4 ways managers and HR professionals can help reduce workplace stress

High stress levels in the workplace can lead to employee health problems, loss of productivity (or employees for that matter) bullying, and even violence.

A work stress survey found that 83 percent of Americans are stressed by at least one thing at work. Low pay, an unreasonable workload, annoying co-workers, and commuting are among the top stressors.

As managers and HR professionals, it is our responsibility to work together and do what we can to minimize and mitigate employee stress whenever possible.

Although this is easier said than done, there are steps we can take.

Regularly talk about workplace stress

One of the easiest things we can do to combat stress in the office is to talk frequently about it.

We should ensure our employees know how to detect job stress—signs may include irritability, poor sleep, aggression, changes in appetite, and a loss of job satisfaction—and who to reach out to if they need help.

At a minimum, information about workplace stress should be communicated in a team meeting setting a few times a year. It’s also a good idea to ask employees during one-on-one meetings how their stress level is and if we can do anything to help them.

Offer training and development opportunities

Sad but true, a recent survey by APA’s Center for Organizational Excellence reported that only 36 percent of employees felt their organizations provided sufficient resources to help them manage stress.

To help employees reduce stress, we should offer a variety of training programs and resources. Here are a few examples:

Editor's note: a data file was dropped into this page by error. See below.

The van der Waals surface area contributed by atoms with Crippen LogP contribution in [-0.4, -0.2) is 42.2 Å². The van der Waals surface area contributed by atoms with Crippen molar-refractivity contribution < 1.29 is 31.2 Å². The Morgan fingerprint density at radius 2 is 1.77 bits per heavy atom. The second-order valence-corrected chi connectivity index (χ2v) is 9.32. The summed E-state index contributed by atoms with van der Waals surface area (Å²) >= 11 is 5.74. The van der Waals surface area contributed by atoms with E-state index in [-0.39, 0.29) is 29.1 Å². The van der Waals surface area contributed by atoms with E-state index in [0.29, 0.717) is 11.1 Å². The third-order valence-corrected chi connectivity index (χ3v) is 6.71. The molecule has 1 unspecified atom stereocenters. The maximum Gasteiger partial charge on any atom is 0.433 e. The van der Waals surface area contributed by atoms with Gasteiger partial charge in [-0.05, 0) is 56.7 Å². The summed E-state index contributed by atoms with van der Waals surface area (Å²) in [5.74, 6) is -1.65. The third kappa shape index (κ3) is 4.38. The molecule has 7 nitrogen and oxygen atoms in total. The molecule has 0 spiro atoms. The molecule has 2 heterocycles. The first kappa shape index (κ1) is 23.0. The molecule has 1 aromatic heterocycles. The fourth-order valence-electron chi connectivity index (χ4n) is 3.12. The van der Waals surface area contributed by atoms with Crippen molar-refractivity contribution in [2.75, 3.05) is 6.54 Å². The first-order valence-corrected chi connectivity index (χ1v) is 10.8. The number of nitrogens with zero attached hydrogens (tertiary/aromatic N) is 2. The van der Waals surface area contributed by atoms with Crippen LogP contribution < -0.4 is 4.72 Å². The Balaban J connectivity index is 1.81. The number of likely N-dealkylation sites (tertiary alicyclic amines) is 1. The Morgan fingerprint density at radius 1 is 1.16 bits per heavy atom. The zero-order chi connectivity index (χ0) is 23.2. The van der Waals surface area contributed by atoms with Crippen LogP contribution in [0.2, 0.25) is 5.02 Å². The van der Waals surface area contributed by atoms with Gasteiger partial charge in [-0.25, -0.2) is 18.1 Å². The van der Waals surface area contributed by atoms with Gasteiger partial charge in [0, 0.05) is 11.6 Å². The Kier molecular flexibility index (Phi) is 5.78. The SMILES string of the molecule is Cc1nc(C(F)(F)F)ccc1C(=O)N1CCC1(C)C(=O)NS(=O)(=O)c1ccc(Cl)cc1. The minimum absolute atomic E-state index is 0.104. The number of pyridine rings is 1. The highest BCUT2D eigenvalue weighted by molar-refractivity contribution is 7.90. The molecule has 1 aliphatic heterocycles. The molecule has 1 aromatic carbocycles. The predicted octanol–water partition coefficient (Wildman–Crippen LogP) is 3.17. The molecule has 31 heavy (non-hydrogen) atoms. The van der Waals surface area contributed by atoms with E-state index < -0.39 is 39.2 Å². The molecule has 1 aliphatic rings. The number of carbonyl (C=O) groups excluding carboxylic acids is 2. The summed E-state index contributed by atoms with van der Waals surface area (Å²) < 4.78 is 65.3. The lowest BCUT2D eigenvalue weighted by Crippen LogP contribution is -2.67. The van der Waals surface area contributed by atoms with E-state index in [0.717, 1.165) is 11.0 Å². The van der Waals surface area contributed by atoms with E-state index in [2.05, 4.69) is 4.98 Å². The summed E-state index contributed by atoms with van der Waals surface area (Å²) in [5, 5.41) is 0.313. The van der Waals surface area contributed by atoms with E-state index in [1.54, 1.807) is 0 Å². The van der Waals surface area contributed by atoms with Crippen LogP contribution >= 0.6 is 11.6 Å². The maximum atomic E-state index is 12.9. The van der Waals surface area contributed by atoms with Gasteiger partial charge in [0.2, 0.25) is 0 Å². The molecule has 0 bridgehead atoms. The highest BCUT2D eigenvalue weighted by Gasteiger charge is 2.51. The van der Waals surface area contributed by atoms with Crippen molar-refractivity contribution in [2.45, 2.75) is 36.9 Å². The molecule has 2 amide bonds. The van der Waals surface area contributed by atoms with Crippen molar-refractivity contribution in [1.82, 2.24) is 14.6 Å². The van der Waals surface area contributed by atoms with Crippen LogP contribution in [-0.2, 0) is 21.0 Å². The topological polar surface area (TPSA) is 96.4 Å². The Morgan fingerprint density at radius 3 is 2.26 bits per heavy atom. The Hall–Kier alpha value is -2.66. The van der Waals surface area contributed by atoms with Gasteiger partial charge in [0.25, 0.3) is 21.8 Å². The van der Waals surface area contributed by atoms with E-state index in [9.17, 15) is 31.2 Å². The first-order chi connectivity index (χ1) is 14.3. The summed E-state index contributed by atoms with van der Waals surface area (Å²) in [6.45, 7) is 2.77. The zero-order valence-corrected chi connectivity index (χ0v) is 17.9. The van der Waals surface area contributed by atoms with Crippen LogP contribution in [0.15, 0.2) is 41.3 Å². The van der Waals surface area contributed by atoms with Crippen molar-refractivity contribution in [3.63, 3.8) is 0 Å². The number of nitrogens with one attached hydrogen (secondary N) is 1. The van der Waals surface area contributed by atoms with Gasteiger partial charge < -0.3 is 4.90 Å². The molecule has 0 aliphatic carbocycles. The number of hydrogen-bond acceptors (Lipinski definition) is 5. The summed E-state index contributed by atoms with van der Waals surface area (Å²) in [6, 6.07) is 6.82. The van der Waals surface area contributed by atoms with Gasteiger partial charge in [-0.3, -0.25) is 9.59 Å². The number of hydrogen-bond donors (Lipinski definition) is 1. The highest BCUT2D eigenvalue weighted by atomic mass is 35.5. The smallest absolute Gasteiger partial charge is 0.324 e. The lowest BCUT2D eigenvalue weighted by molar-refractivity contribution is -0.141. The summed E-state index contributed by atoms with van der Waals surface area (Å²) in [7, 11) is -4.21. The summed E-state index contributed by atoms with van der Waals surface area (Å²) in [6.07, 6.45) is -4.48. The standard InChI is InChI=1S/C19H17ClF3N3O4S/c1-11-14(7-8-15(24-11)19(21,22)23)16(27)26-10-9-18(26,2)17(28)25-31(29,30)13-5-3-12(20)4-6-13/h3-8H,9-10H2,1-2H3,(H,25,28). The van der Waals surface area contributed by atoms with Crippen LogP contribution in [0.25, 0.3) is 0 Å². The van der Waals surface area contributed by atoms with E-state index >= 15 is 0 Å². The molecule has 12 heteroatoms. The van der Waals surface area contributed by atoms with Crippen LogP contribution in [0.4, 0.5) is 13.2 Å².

I want to help my employees… Suggested solution
Prepare for a raise or promotion Professional development workshop; stretch assignment
Feel more prepared to tackle work Time management and prioritization workshop
Improve employee relations Team-building/emotional intelligence workshop
Cope with stress Stress management program

Re-evaluate benefits

For the employees stressed about low wages and their commute, you may be able to lighten their concerns by offering better benefits, perks, and discounts.

A few suggestions to consider include:

  • Adopt a work-from-home policy
  • Provide discounted public transit cards
  • Link performance to financial incentives
  • Start an employee assistance program (EAP)
  • Provide free or discounted gym memberships

Offering employees a reasonable amount of paid time off (and more importantly, encouraging them to use it) is another great way we can help ease employee stress.

Be good to ourselves

To be successful in our fight against workplace stress, we need to practice what we preach. This means eating and sleeping well, not agreeing to take on too much, creating healthy work-life barriers, and getting the support we need with our work and stressors.

Being a good role model to our employees will help build their trust and will show them it’s possible to be healthy, balanced and happy in the workplace.

Danielle Clark is a human resources manager with more than 10 years of HR and customer service experience in healthcare and retail organizations. Her work with Fortune 500 companies, in addition to a diverse professional and academic background, has trained Clark to be results-driven, people-focused and a thought-provoking leader. Her goal is to educate and inspire professionals to change their way of thinking. She is also an adjunct professor, active community volunteer, wife, mother and passionate lifelong learner.

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